[Dixielandjazz] Re: Copyrights
tubaman at batnet.com
Fri Jan 28 09:46:08 PST 2005
In a related area of tracking radio air-play, the RIAA (along with
ASCAP/BMI - I guess) wants every station to provide something like 17
pieces of information about EVERY song played! Not just the artist,
track and album name - they wanted release dates, sidemen, publisher
and all sorts of other "useful" data. The AFM supports this reporting
(it is often mentioned in the national newsletter) but I don't see how
it will really help the average union member.
Those of you who are in to discography know how hard it is to come up
with this sort of information - most major label CDs don't provide it
and older music in our library certainly does not have the information.
A lot of the music we get at KFJC is self-published or produced in
other countries. It would take a staff of people (that we don't have)
to document and report to the RIAA. We, along with a few other
non-commercial stations petitioned the RIAA for relief and now we just
pay a minimal "non-reporting fee." The chances of any RIAA money
actually getting to most of the musicians we play are infinitesimal!
On Jan 28, 2005, at 8:18 AM, Bigbuttbnd at aol.com wrote:
> With regard to radio. My understanding is that ASCAP/BMI/SESAC
> refered to as ASCAP) use a log system where each radio station keeps a
> daily log
> of the tunes it plays. ASCAP only samples SOME of the radio stations
> in a
> given market and then totals those on a national basis to determine
> exactly who
> should be paid and how much. For years the system has been flawed
> because there
> were o too many radio stations to keep track of. Maybe Hank Williams
> played on lots of stations that were not sampled and Michael Jackson
> got played on
> lots of stations that were sampled... at the end of the quarter Michael
> Jackson might receive more money for airplay than he deserved because
> he represented
> 10% of all songs played on sampled stations (and therefore, 10% of all
> played!) Since Hank Williams didn't show up in the sample, his
> estate didn't
> get paid anything. Not very fair.
> Television seems to be handled differently. I've read that TV handles
> royalties on a case by case basis - PAY AS YOU GO. You play "Your
> Cheating Heart"
> on a TV show... Hank Williams' estate gets paid, and usually a much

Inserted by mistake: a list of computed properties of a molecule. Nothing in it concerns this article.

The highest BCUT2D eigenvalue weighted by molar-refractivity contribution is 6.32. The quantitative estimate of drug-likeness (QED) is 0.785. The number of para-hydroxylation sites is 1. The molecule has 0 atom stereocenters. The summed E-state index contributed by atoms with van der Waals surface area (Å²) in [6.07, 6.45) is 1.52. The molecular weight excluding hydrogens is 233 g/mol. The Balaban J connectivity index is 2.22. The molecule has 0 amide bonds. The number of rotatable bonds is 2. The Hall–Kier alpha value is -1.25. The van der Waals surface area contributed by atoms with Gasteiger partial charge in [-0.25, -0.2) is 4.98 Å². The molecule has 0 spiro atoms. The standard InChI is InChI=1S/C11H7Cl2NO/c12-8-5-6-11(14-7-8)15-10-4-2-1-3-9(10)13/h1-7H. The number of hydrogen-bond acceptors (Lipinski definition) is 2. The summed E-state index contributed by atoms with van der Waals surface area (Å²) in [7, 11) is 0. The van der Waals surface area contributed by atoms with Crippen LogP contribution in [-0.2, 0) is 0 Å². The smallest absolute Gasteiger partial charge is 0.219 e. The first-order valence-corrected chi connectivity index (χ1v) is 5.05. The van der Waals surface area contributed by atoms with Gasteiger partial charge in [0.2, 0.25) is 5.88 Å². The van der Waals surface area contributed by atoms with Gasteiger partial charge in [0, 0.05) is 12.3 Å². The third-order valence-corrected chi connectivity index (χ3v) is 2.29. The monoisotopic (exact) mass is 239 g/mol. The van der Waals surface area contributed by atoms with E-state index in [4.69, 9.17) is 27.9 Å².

> fee based on a much bigger audience. Merv Griffin wrote the "Thinking
> Song" for
> Jeopardy so he could get paid every time it was played. Paul Anka
> split his
> royalty for "The Tonight Show Theme" with Johnny Carson as an
> incentive for
> Carson to use the theme.
> I have no idea what 'formula' ASCAP uses to determine who gets paid
> what for
> live performances. There is no way to keep track of every musicians'
> at every venue in the country every hour and day of the year! So
> Jackson is probably getting paid when we play a Jellyroll tune at a
> I'm all for composers being paid. But ASCAP needs to find a fairer way
> determine what is being played and who should receive the money. Many
> (including some on this list) feel that the 'gray area' in this
> blanket license
> crap is an open invitation for ASCAP to scrape a lot of money off the
> and who would ever know? The 'formula' is so nebulous.
> I often hear musicians on this list relate stories about ASCAP coming
> them for fees, which surprises me. ASCAP's real leverage (other than
> knuckle-busting in a back alley) is through the courts, which
> consistantly rule in their
> favor. In that scenario the collector is following the 'money trail',
> for an entity that has assets, like a venue. Most musicians don't have
> kind of assets that look attractive to a lawyer trying to collect big
> money in a
> lawsuit. I've never heard of ASCAP going after the performers in a
> action... rather the venue owners.
> Well... that's all I know and it ain't much...
> ~Rocky Ball
> Atlanta, GA
> Dixielandjazz mailing list
> Dixielandjazz at ml.islandnet.com
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